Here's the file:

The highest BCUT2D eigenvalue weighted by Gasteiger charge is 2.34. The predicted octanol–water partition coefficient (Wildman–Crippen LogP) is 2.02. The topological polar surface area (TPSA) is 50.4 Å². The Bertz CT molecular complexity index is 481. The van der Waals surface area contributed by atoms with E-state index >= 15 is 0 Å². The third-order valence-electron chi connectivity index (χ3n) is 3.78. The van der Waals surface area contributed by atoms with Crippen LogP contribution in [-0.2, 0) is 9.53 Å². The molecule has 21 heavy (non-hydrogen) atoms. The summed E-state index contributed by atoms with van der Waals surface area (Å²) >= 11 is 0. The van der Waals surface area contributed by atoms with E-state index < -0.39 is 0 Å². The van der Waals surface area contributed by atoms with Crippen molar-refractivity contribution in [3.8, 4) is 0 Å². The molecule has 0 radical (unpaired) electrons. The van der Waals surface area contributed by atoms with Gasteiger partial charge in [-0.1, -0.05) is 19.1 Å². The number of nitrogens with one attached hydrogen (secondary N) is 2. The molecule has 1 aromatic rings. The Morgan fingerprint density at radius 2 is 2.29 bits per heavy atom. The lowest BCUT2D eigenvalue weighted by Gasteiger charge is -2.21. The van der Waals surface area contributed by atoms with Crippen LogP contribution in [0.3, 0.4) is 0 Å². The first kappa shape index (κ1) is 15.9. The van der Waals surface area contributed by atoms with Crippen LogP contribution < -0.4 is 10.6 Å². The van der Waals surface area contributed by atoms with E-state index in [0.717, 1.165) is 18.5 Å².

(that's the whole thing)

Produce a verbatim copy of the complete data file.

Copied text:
The highest BCUT2D eigenvalue weighted by Gasteiger charge is 2.34. The predicted octanol–water partition coefficient (Wildman–Crippen LogP) is 2.02. The topological polar surface area (TPSA) is 50.4 Å². The Bertz CT molecular complexity index is 481. The van der Waals surface area contributed by atoms with E-state index >= 15 is 0 Å². The third-order valence-electron chi connectivity index (χ3n) is 3.78. The van der Waals surface area contributed by atoms with Crippen LogP contribution in [-0.2, 0) is 9.53 Å². The molecule has 21 heavy (non-hydrogen) atoms. The summed E-state index contributed by atoms with van der Waals surface area (Å²) >= 11 is 0. The van der Waals surface area contributed by atoms with E-state index < -0.39 is 0 Å². The van der Waals surface area contributed by atoms with Crippen molar-refractivity contribution in [3.8, 4) is 0 Å². The molecule has 0 radical (unpaired) electrons. The van der Waals surface area contributed by atoms with Gasteiger partial charge in [-0.1, -0.05) is 19.1 Å². The number of nitrogens with one attached hydrogen (secondary N) is 2. The molecule has 1 aromatic rings. The Morgan fingerprint density at radius 2 is 2.29 bits per heavy atom. The lowest BCUT2D eigenvalue weighted by Gasteiger charge is -2.21. The van der Waals surface area contributed by atoms with Crippen LogP contribution in [0.3, 0.4) is 0 Å². The first kappa shape index (κ1) is 15.9. The van der Waals surface area contributed by atoms with Crippen LogP contribution < -0.4 is 10.6 Å². The van der Waals surface area contributed by atoms with E-state index in [0.717, 1.165) is 18.5 Å².